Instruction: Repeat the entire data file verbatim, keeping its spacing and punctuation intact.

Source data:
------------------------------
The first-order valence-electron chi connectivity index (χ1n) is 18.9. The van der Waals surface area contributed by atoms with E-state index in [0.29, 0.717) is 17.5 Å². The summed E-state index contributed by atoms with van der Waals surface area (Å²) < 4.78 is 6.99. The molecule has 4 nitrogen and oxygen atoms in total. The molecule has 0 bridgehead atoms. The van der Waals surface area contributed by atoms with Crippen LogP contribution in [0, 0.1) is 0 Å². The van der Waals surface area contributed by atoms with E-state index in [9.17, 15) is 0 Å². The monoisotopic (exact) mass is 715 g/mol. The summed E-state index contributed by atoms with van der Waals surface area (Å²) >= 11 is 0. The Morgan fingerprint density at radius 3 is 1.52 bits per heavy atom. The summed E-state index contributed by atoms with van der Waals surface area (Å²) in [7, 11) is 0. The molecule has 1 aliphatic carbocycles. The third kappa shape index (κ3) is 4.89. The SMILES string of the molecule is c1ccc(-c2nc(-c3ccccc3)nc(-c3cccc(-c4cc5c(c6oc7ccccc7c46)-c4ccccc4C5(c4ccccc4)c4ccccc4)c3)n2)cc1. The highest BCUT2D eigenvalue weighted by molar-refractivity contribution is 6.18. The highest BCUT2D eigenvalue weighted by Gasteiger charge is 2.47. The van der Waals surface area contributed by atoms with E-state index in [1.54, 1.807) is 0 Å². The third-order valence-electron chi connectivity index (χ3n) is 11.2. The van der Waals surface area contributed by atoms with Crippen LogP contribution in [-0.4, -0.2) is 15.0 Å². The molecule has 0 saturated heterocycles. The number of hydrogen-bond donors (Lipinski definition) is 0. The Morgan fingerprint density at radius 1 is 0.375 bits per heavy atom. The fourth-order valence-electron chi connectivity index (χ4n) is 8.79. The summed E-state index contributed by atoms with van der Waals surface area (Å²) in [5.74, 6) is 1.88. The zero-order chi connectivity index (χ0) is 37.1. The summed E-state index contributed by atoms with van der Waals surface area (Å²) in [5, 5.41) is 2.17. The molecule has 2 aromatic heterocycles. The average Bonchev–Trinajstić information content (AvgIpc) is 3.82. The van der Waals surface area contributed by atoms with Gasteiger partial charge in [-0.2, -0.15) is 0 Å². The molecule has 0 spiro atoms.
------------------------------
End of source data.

The first-order valence-electron chi connectivity index (χ1n) is 18.9. The van der Waals surface area contributed by atoms with E-state index in [0.29, 0.717) is 17.5 Å². The summed E-state index contributed by atoms with van der Waals surface area (Å²) < 4.78 is 6.99. The molecule has 4 nitrogen and oxygen atoms in total. The molecule has 0 bridgehead atoms. The van der Waals surface area contributed by atoms with Crippen LogP contribution in [0, 0.1) is 0 Å². The van der Waals surface area contributed by atoms with E-state index in [9.17, 15) is 0 Å². The monoisotopic (exact) mass is 715 g/mol. The summed E-state index contributed by atoms with van der Waals surface area (Å²) >= 11 is 0. The Morgan fingerprint density at radius 3 is 1.52 bits per heavy atom. The summed E-state index contributed by atoms with van der Waals surface area (Å²) in [7, 11) is 0. The molecule has 1 aliphatic carbocycles. The third kappa shape index (κ3) is 4.89. The SMILES string of the molecule is c1ccc(-c2nc(-c3ccccc3)nc(-c3cccc(-c4cc5c(c6oc7ccccc7c46)-c4ccccc4C5(c4ccccc4)c4ccccc4)c3)n2)cc1. The highest BCUT2D eigenvalue weighted by molar-refractivity contribution is 6.18. The highest BCUT2D eigenvalue weighted by Gasteiger charge is 2.47. The van der Waals surface area contributed by atoms with E-state index in [1.54, 1.807) is 0 Å². The third-order valence-electron chi connectivity index (χ3n) is 11.2. The van der Waals surface area contributed by atoms with Crippen LogP contribution in [-0.4, -0.2) is 15.0 Å². The molecule has 0 saturated heterocycles. The number of hydrogen-bond donors (Lipinski definition) is 0. The Morgan fingerprint density at radius 1 is 0.375 bits per heavy atom. The fourth-order valence-electron chi connectivity index (χ4n) is 8.79. The summed E-state index contributed by atoms with van der Waals surface area (Å²) in [5.74, 6) is 1.88. The zero-order chi connectivity index (χ0) is 37.1. The summed E-state index contributed by atoms with van der Waals surface area (Å²) in [5, 5.41) is 2.17. The molecule has 2 aromatic heterocycles. The average Bonchev–Trinajstić information content (AvgIpc) is 3.82. The van der Waals surface area contributed by atoms with Gasteiger partial charge in [-0.2, -0.15) is 0 Å². The molecule has 0 spiro atoms.